2. Nearly a decade ago, I returned to the church vocal choir after an absence of many years. I enjoy singing even though I do not have a great voice. With this choir, I have had the good fortune to sing with two wonderful, demanding directors, and a couple of our concerts stand out in my mind. I have successfully sung Handel’s Messiah and Bach’s St. John’s Passion (in German, no less!).
  3. My mother taught me to embroider when I was young. Later, I built on those skills to teach myself Hardanger embroidery, a Norwegian craft. I have never felt inspired to develop my own designs, but I have stitched some beautiful pieces from patterns created by others.

Still, my meagre talent does not allow me to truly excel in the arts. Where, then, would I look for my greatest achievement in this life?

Since adolescence, I have felt a strong desire to uncover and share my family history. Here I found my passion. The information I have gathered, analyzed, and documented certainly stands as my legacy and my life’s greatest achievement.

I have devoted 50 years to this goal, and I like to think I do genealogical work on a professional level. I have developed quite a family tree that I continually share with my extended family. I have also contributed to the genealogical community by sitting on the Board of Directors of the Colorado Genealogical Society, by writing articles for their quarterly magazine, and by serving as a judge for their writing contest. I have taught genealogy classes at my local public library. I enjoy everything related to the pursuit of family history.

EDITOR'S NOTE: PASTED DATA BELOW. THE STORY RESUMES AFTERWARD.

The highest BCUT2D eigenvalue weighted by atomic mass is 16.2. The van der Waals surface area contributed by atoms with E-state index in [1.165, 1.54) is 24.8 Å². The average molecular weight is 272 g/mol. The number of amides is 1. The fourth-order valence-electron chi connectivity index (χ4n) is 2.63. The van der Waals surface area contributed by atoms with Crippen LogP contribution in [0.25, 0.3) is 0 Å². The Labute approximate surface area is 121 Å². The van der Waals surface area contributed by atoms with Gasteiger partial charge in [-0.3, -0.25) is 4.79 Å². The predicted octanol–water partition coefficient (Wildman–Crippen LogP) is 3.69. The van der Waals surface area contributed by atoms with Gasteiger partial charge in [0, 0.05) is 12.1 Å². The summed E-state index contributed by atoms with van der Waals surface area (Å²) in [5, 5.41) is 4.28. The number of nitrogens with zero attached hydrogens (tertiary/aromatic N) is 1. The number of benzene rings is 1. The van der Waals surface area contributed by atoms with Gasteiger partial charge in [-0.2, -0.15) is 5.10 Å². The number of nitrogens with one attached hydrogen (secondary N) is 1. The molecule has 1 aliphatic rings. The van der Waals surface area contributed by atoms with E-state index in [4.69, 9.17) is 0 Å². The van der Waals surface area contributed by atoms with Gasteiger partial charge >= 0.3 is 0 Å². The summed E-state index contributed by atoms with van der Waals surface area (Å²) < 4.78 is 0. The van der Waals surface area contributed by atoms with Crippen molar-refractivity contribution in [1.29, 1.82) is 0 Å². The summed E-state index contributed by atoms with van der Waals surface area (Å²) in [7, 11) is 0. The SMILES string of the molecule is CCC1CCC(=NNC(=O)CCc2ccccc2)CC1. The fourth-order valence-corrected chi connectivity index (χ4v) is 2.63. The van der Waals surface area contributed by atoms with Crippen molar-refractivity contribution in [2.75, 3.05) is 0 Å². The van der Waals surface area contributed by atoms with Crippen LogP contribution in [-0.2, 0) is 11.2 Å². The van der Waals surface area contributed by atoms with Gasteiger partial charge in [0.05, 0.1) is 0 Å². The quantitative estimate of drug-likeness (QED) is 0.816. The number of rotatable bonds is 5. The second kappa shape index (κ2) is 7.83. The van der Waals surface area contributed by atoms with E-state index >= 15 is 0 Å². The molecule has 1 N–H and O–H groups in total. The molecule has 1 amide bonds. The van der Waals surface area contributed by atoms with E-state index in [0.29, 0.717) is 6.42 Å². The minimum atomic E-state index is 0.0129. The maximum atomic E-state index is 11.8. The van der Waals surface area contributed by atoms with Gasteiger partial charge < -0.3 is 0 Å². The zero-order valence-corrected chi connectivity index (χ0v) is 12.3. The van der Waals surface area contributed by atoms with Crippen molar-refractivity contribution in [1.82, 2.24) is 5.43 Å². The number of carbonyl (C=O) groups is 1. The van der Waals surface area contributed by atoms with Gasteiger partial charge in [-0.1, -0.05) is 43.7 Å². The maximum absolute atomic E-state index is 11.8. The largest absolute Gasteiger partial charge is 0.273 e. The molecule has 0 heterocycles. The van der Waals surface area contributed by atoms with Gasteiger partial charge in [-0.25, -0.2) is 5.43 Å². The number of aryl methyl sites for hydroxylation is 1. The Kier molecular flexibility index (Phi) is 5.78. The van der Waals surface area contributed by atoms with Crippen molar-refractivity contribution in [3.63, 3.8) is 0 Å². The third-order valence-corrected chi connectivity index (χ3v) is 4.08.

52 Stories–Goals

Family Search has suggested that we genealogists should write 52 stories about ourselves this year. In this, my third story, I am to discuss my goals—which ones I actively pursue and which ones I have trouble achieving because something gets in the way.

Do I even have specific goals? I guess I do, but I have not formalized them. In general terms, my goal is to stay well-rounded and find fulfillment is various aspects of my life:

  • Genealogy. In an earlier post, I discussed my genealogy goals for the year. I try to work on those every day. Recently, I decided to stretch myself and took on the additional responsibility of judging this year’s writing contest for the Colorado Genealogical Society.
  • Life in the community. I try to stay engaged, so I find volunteer projects to do. I currently serve as my neighborhood’s representative to our civic association. I am the Musician for my local Sons of Norway lodge.
  • Spiritual life. I sing in my church choir, and this year we will tour in Germany to commemorate the 500th anniversary of the Reformation. This trip satisfies a lifetime goal for this cradle Lutheran to see the land of Luther. In preparation, I am reading Luther’s biography this winter.